Unscripted

Exclusive clip: High Noon and HGTV unveil “Boise Boys”

Ahead of HGTV’s premiere of Boise Boys tonight (April 25) at 11 p.m. ET/PT, realscreen presents an exclusive clip of the home renovation show. Produced by High Noon Entertainment, the six-episode series follows a pair ...
April 24, 2018

Ahead of HGTV’s premiere of Boise Boys tonight (April 25) at 11 p.m. ET/PT, realscreen presents an exclusive clip of the home renovation show.

Produced by High Noon Entertainment, the six-episode series follows a pair of best friends, each with their own expertise and point-of-view regarding renos in Idaho’s capital city. Clint Robertson is the licensed contractor and Luke Caldwell is the designer.

In advance of the series’ debut, realscreen caught up with High Noon’s SVP of programming Scott Feeley (pictured), who served as executive producer on Boise Boys.

What was the genesis for Boise Boys?

We’re always looking for talent in the home space, and to break out of the normal mold. We’re trying to get away from married couples, and find new geographic areas to get into. Boise Boys works for us because it’s two friends flipping houses, which I don’t think we’ve seen on HGTV. It highlights an area of the country that is often forgotten about, Boise, and it’s an incredible and growing place.


What challenges did you face with production? 
We had weather issues – it gets cold in Boise and we were shooting during the cold winter months. There was that problem and then doing home programming in general. It takes a long time to renovate homes – months at a time for each home. While each episode only features one home, in production we’re actually shooting four to five houses at a time and sometimes it’s a logistical nightmare. To top it all off, we’re trying to coordinate home reno production with TV production.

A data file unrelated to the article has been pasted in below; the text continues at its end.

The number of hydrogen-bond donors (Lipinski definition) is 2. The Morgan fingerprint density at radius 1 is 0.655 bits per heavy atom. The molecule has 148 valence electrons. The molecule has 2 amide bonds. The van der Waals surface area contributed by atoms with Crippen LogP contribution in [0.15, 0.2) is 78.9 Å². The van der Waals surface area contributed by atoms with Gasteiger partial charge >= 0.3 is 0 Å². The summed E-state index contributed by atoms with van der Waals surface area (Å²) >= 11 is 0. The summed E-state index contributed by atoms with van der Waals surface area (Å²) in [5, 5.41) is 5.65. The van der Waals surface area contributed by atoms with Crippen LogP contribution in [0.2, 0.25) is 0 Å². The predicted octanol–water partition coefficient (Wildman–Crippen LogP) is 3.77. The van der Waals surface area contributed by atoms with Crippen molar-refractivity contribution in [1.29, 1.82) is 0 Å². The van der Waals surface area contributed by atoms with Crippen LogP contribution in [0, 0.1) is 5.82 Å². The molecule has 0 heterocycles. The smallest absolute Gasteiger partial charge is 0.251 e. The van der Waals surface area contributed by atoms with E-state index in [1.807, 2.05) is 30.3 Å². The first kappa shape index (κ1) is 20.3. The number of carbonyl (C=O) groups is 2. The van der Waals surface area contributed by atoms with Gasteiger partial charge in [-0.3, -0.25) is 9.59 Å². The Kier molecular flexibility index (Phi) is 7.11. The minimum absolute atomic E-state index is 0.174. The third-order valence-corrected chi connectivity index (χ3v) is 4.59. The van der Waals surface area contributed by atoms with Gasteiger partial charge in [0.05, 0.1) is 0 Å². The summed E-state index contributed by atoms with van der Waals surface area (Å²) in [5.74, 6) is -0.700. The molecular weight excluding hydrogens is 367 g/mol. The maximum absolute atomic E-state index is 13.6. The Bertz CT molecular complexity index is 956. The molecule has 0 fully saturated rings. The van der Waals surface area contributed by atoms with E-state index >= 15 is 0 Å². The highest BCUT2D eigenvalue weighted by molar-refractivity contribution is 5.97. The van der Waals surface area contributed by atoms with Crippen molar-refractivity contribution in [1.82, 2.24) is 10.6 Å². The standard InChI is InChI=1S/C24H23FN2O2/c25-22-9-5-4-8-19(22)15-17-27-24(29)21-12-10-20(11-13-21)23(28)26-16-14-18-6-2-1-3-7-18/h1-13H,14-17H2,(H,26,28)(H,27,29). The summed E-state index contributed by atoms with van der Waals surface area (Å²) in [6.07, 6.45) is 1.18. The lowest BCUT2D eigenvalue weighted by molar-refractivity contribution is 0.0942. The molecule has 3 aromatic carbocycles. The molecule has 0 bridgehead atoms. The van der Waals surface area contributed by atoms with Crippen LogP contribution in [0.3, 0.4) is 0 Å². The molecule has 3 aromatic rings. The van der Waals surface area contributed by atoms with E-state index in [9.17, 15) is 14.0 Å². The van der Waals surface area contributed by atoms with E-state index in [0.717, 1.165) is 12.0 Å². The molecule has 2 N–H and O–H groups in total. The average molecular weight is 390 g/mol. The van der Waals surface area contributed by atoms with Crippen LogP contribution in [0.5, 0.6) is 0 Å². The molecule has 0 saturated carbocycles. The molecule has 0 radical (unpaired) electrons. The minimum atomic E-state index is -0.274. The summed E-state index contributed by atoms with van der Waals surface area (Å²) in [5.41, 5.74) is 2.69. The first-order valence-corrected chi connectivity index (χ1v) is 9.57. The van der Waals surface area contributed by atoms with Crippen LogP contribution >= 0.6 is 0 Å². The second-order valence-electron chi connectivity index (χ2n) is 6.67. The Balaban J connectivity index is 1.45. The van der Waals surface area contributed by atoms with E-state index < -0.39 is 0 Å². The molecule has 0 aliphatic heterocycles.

Can you name two or three elements that you think will make this series appeal to audiences?
I think the first element for sure is the guys. They’re fantastic, both in the work that they do, and they’re incredible characters. They’re complete opposites in every way. Luke is a skinny jeans, man-purse wearing designer. He’s the dreamer and the visionary. Then you have Clint, a cowboy boot-wearing “good ole boy,” and he’s the one always watching the finances and trying to figure out how to bring Luke’s vision to life. There’s a lot of comedy. They play off of each other very well – their back-and-forth, I don’t want to call it bickering, that’s how they work through problems. They give each other crap.

About The Author
Senior staff writer Frederick Blichert comes to realscreen with a background as a journalist and freelance film critic. He has previously written for VICE, Paste Magazine, Senses of Cinema, Xtra, Canadian Cinematographer and elsewhere. He holds a Master of Arts in film studies from Carleton University and a Master of Journalism from the University of British Columbia.

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